The Project for Excellence in Journalism news coverage study for the week of 3/29/10-4/4/10 chronicled a dramatic pullback in coverage of the health care debate, and with no single stand-out narrative to take its place, newsrooms across all five media produced a moderate amount of coverage for a wide variety of topics. The economic crisis led a crowded field as the #1 overall story.
The economy made it into double-digits, but just barely, and we do mean just: it scored an even 10%. Health care was still enough to grab the #2 spot, but the 9% share was way down from what it had been getting while the votes in Congress were still in doubt.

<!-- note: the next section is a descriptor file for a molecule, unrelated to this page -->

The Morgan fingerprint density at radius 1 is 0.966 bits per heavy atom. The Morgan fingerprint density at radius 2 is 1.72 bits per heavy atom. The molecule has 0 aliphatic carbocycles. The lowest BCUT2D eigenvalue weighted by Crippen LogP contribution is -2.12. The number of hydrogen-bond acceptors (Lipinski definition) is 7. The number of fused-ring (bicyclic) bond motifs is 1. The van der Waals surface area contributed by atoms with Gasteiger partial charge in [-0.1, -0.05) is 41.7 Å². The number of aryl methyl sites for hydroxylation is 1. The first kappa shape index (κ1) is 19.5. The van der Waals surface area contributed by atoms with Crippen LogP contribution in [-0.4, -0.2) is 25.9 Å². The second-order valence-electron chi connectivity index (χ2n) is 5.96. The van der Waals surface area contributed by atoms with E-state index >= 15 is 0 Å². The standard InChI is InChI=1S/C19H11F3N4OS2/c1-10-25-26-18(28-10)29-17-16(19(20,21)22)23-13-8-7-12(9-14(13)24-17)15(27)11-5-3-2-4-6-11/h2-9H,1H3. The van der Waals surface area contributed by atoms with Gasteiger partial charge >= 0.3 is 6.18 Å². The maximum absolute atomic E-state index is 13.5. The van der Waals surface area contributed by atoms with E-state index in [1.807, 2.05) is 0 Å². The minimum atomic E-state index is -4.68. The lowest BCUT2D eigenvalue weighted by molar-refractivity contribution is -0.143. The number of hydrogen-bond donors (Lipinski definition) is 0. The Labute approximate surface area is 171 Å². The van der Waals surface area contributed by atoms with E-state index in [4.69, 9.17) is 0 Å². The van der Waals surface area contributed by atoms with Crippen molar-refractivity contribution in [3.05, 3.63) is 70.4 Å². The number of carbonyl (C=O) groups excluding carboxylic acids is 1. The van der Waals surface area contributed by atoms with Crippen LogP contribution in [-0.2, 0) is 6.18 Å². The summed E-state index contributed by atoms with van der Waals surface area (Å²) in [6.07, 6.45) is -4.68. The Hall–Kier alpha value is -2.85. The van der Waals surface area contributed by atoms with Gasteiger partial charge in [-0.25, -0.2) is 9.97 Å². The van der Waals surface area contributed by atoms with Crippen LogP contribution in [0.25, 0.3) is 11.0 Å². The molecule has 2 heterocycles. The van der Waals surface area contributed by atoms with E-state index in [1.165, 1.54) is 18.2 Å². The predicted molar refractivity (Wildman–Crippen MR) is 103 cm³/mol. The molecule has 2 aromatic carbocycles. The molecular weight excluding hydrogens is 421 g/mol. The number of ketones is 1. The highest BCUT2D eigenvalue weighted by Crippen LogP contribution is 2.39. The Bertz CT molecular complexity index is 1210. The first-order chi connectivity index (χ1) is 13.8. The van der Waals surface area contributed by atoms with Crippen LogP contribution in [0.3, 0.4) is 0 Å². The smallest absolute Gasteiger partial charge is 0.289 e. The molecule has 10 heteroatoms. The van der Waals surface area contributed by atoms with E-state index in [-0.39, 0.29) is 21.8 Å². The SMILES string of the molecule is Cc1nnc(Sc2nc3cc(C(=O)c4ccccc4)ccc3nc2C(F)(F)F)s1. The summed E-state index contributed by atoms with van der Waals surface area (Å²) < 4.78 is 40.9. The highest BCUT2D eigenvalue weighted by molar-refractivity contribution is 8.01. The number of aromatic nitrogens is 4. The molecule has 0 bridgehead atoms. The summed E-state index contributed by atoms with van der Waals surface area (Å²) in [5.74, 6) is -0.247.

Weather, energy, the Mideast and other foreign news, troubles for the Catholic church and news of the Obama administration all attracted enough attention to make the overall top ten list.
The reporting was so balanced that even cable TV, which is the most likely of the five to succumb to journalistic tunnel vision, was balanced. It was still on the health care story more than any other, but only gave it 13% of its time. Radio, the second-most likely tight-focus medium, followed suit.
|Health care debate||9%||5%||6%||8%||13%||13%|
|Catholic abuse scandal||4%||x||5%||6%||x||x|
|Supreme Court actions||x||3%||x||x||x||x|
|Tea Party movement||x||x||x||x||5%||400%|
|GOP expenses scandal||x||x||x||x||4%||4%|
Source: Project for Excellence in Journalism